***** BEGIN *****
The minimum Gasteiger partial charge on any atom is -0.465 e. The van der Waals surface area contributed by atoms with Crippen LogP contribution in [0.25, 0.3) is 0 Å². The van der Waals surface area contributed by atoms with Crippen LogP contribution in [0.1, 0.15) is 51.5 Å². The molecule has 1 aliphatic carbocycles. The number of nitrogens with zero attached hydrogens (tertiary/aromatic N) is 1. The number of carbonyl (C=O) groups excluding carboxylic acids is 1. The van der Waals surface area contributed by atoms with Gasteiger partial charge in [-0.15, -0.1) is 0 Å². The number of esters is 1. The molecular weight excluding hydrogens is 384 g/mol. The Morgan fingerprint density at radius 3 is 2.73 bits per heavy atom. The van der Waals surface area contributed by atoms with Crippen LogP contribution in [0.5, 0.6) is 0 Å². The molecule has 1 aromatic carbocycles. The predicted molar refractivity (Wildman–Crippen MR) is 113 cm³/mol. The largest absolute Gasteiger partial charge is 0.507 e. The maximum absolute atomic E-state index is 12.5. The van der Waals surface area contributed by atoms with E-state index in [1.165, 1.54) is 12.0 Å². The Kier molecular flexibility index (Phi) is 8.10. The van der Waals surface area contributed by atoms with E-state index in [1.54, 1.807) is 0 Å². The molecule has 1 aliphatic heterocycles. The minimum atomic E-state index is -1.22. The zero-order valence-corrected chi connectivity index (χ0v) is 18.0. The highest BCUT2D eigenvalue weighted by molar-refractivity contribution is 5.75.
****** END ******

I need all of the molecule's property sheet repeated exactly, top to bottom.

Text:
The minimum Gasteiger partial charge on any atom is -0.465 e. The van der Waals surface area contributed by atoms with Crippen LogP contribution in [0.25, 0.3) is 0 Å². The van der Waals surface area contributed by atoms with Crippen LogP contribution in [0.1, 0.15) is 51.5 Å². The molecule has 1 aliphatic carbocycles. The number of nitrogens with zero attached hydrogens (tertiary/aromatic N) is 1. The number of carbonyl (C=O) groups excluding carboxylic acids is 1. The van der Waals surface area contributed by atoms with Gasteiger partial charge in [-0.15, -0.1) is 0 Å². The number of esters is 1. The molecular weight excluding hydrogens is 384 g/mol. The Morgan fingerprint density at radius 3 is 2.73 bits per heavy atom. The van der Waals surface area contributed by atoms with Crippen LogP contribution in [0.5, 0.6) is 0 Å². The molecule has 1 aromatic carbocycles. The predicted molar refractivity (Wildman–Crippen MR) is 113 cm³/mol. The largest absolute Gasteiger partial charge is 0.507 e. The maximum absolute atomic E-state index is 12.5. The van der Waals surface area contributed by atoms with E-state index in [1.165, 1.54) is 12.0 Å². The Kier molecular flexibility index (Phi) is 8.10. The van der Waals surface area contributed by atoms with E-state index in [1.54, 1.807) is 0 Å². The molecule has 1 aliphatic heterocycles. The minimum atomic E-state index is -1.22. The zero-order valence-corrected chi connectivity index (χ0v) is 18.0. The highest BCUT2D eigenvalue weighted by molar-refractivity contribution is 5.75.